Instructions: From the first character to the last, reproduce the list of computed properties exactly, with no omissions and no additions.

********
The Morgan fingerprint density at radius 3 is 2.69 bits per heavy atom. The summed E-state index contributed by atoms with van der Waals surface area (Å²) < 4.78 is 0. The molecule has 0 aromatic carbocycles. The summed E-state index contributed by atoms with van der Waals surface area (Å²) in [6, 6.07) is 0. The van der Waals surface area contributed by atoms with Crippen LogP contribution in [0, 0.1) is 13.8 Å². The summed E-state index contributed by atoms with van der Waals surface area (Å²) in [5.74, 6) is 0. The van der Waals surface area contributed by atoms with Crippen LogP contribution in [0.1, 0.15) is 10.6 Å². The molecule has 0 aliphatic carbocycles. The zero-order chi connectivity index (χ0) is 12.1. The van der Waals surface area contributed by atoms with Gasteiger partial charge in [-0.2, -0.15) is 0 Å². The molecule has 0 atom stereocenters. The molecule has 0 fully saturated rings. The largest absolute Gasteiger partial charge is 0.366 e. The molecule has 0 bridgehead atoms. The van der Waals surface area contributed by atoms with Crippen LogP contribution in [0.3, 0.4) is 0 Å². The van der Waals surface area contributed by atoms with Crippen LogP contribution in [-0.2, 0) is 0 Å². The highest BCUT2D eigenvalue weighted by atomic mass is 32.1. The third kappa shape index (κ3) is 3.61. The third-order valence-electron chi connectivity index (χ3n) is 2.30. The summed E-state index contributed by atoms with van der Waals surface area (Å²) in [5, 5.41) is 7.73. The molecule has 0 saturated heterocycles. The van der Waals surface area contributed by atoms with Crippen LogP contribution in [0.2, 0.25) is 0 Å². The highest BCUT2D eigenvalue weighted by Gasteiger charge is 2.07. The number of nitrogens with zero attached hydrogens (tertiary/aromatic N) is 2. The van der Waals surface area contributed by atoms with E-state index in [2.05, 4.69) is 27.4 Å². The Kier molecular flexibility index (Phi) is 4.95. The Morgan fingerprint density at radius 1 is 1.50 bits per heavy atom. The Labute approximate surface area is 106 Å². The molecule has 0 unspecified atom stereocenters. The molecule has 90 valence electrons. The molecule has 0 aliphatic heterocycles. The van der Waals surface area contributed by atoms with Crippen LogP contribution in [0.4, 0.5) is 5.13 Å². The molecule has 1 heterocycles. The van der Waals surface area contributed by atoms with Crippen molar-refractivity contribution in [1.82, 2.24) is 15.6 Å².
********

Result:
The Morgan fingerprint density at radius 3 is 2.69 bits per heavy atom. The summed E-state index contributed by atoms with van der Waals surface area (Å²) < 4.78 is 0. The molecule has 0 aromatic carbocycles. The summed E-state index contributed by atoms with van der Waals surface area (Å²) in [6, 6.07) is 0. The van der Waals surface area contributed by atoms with Crippen LogP contribution in [0, 0.1) is 13.8 Å². The summed E-state index contributed by atoms with van der Waals surface area (Å²) in [5.74, 6) is 0. The van der Waals surface area contributed by atoms with Crippen LogP contribution in [0.1, 0.15) is 10.6 Å². The molecule has 0 aliphatic carbocycles. The zero-order chi connectivity index (χ0) is 12.1. The van der Waals surface area contributed by atoms with Gasteiger partial charge in [-0.2, -0.15) is 0 Å². The molecule has 0 atom stereocenters. The molecule has 0 fully saturated rings. The largest absolute Gasteiger partial charge is 0.366 e. The molecule has 0 bridgehead atoms. The van der Waals surface area contributed by atoms with Crippen LogP contribution in [0.3, 0.4) is 0 Å². The van der Waals surface area contributed by atoms with Crippen LogP contribution in [-0.2, 0) is 0 Å². The highest BCUT2D eigenvalue weighted by atomic mass is 32.1. The third kappa shape index (κ3) is 3.61. The third-order valence-electron chi connectivity index (χ3n) is 2.30. The summed E-state index contributed by atoms with van der Waals surface area (Å²) in [5, 5.41) is 7.73. The molecule has 0 saturated heterocycles. The van der Waals surface area contributed by atoms with Crippen LogP contribution in [0.2, 0.25) is 0 Å². The highest BCUT2D eigenvalue weighted by Gasteiger charge is 2.07. The number of nitrogens with zero attached hydrogens (tertiary/aromatic N) is 2. The van der Waals surface area contributed by atoms with E-state index in [2.05, 4.69) is 27.4 Å². The Kier molecular flexibility index (Phi) is 4.95. The Morgan fingerprint density at radius 1 is 1.50 bits per heavy atom. The Labute approximate surface area is 106 Å². The molecule has 0 unspecified atom stereocenters. The molecule has 90 valence electrons. The molecule has 0 aliphatic heterocycles. The van der Waals surface area contributed by atoms with Crippen LogP contribution in [0.4, 0.5) is 5.13 Å². The molecule has 1 heterocycles. The van der Waals surface area contributed by atoms with Crippen molar-refractivity contribution in [1.82, 2.24) is 15.6 Å².